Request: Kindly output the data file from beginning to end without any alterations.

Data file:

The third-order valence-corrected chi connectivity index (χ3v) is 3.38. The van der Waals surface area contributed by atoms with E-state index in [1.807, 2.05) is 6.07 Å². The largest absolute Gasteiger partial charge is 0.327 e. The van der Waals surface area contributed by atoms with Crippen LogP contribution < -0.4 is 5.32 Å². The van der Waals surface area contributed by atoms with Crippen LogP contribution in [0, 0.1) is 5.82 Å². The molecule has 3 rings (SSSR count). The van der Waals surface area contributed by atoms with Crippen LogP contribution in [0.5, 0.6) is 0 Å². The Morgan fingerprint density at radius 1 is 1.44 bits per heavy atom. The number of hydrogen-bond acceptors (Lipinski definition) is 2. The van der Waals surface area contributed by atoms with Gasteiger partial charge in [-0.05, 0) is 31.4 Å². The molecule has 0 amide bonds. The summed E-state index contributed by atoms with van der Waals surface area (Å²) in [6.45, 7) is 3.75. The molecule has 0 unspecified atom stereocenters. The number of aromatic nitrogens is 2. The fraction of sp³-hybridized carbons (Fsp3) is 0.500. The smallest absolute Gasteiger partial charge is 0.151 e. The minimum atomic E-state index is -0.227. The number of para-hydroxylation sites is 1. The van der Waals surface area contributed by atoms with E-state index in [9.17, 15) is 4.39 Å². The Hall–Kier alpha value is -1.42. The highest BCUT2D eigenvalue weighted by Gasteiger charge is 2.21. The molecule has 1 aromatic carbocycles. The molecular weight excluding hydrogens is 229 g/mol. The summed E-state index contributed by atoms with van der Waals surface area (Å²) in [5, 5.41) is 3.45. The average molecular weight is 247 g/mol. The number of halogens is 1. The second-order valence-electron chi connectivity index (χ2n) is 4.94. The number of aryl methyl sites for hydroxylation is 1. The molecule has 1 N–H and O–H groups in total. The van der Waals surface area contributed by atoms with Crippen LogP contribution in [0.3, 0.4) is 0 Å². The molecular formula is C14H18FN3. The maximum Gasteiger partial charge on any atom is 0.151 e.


The third-order valence-corrected chi connectivity index (χ3v) is 3.38. The van der Waals surface area contributed by atoms with E-state index in [1.807, 2.05) is 6.07 Å². The largest absolute Gasteiger partial charge is 0.327 e. The van der Waals surface area contributed by atoms with Crippen LogP contribution < -0.4 is 5.32 Å². The van der Waals surface area contributed by atoms with Crippen LogP contribution in [0, 0.1) is 5.82 Å². The molecule has 3 rings (SSSR count). The van der Waals surface area contributed by atoms with Crippen LogP contribution in [0.5, 0.6) is 0 Å². The Morgan fingerprint density at radius 1 is 1.44 bits per heavy atom. The number of hydrogen-bond acceptors (Lipinski definition) is 2. The van der Waals surface area contributed by atoms with Gasteiger partial charge in [-0.05, 0) is 31.4 Å². The molecule has 0 amide bonds. The summed E-state index contributed by atoms with van der Waals surface area (Å²) in [6.45, 7) is 3.75. The molecule has 0 unspecified atom stereocenters. The number of aromatic nitrogens is 2. The fraction of sp³-hybridized carbons (Fsp3) is 0.500. The smallest absolute Gasteiger partial charge is 0.151 e. The minimum atomic E-state index is -0.227. The number of para-hydroxylation sites is 1. The van der Waals surface area contributed by atoms with E-state index in [9.17, 15) is 4.39 Å². The Hall–Kier alpha value is -1.42. The highest BCUT2D eigenvalue weighted by Gasteiger charge is 2.21. The molecule has 1 aromatic carbocycles. The molecular weight excluding hydrogens is 229 g/mol. The summed E-state index contributed by atoms with van der Waals surface area (Å²) in [5, 5.41) is 3.45. The average molecular weight is 247 g/mol. The number of halogens is 1. The second-order valence-electron chi connectivity index (χ2n) is 4.94. The number of aryl methyl sites for hydroxylation is 1. The molecule has 1 N–H and O–H groups in total. The van der Waals surface area contributed by atoms with Crippen LogP contribution in [0.3, 0.4) is 0 Å². The molecular formula is C14H18FN3. The maximum Gasteiger partial charge on any atom is 0.151 e.